Toddlerhood – the time when a child is between 1 and 3 years of age – is a precious phase. This is the time when kids are at their most notorious, driving their parents up the wall every so often – yet, this is when they are at their most vulnerable and adorable best. This is also when the time when they are exploring the world around them, food included. They are slowly learning to navigate the world, understand what they like and what they don’t and, as parents, it is our duty to help them do just that. In terms of food, toddlers should be exposed to a variety of finger foods – stuff they can easily hold in their little hands and eat on their own. This has a number of benefits, from improvement in gross and fine motor co-ordination and sensory integration to improved bonding with the parents and a deeper sense of ‘home’.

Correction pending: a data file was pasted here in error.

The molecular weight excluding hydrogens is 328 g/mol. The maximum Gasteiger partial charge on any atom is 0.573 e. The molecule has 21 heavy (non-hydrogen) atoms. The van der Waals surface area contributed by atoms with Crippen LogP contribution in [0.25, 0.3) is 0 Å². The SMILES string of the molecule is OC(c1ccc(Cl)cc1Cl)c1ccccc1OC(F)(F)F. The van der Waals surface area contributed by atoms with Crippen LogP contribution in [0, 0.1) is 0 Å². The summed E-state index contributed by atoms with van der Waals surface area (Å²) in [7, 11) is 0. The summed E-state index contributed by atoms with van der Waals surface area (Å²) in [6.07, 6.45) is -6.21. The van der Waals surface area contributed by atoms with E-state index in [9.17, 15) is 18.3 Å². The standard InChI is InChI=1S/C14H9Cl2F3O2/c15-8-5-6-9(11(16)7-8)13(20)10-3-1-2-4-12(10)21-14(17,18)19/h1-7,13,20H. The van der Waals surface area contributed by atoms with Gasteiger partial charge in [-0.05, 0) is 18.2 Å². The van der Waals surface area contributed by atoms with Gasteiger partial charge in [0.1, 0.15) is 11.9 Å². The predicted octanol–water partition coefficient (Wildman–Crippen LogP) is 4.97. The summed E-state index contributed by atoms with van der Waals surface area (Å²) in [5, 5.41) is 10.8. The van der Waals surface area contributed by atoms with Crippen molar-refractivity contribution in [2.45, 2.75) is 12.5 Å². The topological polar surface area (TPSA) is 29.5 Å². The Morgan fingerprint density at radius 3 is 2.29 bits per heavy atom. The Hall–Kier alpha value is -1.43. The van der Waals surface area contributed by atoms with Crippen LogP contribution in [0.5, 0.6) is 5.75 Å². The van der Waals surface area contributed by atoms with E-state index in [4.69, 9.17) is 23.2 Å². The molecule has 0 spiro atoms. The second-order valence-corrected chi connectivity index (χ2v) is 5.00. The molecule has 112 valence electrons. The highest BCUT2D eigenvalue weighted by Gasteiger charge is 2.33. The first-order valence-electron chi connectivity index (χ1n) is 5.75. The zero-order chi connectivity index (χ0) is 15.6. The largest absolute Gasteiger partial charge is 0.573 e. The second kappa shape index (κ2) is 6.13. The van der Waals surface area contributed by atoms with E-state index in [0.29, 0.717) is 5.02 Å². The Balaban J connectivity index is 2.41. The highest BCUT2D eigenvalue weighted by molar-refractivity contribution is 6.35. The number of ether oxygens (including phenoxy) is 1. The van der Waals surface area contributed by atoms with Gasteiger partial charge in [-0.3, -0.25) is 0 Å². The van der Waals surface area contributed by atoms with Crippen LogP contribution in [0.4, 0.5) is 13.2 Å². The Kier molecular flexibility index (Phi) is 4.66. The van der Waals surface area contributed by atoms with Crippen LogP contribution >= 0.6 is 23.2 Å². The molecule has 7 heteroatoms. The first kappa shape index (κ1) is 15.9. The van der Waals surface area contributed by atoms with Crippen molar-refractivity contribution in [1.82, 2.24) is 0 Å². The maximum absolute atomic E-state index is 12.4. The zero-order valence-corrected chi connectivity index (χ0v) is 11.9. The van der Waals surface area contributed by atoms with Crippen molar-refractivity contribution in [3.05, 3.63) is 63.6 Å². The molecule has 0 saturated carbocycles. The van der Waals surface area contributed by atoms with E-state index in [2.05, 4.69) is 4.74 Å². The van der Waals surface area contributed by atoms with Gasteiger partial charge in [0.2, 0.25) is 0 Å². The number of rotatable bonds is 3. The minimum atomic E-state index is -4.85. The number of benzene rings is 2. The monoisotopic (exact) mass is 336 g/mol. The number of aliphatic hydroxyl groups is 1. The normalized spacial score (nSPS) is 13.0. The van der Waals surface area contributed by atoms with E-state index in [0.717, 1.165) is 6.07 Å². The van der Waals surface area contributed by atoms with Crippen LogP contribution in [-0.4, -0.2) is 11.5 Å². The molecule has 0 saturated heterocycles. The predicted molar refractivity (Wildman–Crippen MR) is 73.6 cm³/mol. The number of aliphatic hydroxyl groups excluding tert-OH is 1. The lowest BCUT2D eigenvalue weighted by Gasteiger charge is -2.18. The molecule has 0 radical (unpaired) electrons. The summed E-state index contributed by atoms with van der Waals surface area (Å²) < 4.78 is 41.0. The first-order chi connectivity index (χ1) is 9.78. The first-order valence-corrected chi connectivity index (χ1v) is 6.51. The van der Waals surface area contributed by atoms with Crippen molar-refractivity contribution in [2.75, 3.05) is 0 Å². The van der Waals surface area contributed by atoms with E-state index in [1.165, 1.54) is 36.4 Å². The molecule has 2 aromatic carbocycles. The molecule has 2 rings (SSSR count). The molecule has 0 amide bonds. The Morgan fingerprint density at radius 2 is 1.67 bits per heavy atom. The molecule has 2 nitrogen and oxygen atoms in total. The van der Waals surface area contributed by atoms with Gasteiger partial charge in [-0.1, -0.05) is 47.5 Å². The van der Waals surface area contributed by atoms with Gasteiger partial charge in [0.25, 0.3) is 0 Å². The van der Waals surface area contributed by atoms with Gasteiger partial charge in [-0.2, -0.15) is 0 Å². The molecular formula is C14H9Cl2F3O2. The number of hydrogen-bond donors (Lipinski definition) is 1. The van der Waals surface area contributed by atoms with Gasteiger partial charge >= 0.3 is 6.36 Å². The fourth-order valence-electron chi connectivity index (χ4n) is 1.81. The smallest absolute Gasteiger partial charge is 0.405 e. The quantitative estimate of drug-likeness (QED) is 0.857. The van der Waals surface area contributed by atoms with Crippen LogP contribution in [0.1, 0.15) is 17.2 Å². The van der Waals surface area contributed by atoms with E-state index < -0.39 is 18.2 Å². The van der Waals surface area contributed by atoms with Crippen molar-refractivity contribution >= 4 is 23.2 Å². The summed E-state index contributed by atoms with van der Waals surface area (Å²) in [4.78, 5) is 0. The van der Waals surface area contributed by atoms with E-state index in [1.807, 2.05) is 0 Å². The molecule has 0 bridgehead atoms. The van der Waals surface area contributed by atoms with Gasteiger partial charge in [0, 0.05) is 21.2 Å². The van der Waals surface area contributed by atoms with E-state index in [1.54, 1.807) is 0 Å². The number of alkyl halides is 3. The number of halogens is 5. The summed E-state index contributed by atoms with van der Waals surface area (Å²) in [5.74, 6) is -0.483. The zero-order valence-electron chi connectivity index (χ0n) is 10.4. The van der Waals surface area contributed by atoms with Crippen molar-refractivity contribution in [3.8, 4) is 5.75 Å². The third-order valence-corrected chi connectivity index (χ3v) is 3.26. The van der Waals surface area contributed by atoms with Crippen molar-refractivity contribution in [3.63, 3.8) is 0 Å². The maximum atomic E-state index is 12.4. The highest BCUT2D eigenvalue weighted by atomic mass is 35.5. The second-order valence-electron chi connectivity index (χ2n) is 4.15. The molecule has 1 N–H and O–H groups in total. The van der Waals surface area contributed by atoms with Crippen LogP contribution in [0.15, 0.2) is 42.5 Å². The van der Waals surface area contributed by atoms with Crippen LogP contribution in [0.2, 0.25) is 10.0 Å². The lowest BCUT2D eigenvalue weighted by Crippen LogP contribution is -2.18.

This week, the theme at Foodie Monday Blog Hop is just that – #ToddlerFingerFoods. For this theme, which is super close to my heart, I decided to prepare one of the bub’s favourite toddler snacks – pretty Cocktail Idli Flowers or naturally coloured mini idlis arranged into flowers.

Check out the recipe, just in on my photo blog!

Mumbai Vada Pav Recipe| How To Make Vada Pav

Vada Pav is one of the lifelines of the Maharashtrian city of Mumbai, ranking right up there with the city’s bus transport and suburban railway systems. It is common man’s food, very pocket-friendly, easily available on the streets at any time of the day (or night). The Mumbaikars are known to grab a vada pav off a street-side stall, and eat it on the go, on the way to work or while travelling for personal errands.

Today, I present to you the recipe for Mumbai-style vada pav, a yummylicious snack much loved by all and sundry.

Check out the recipe, on my photo blog!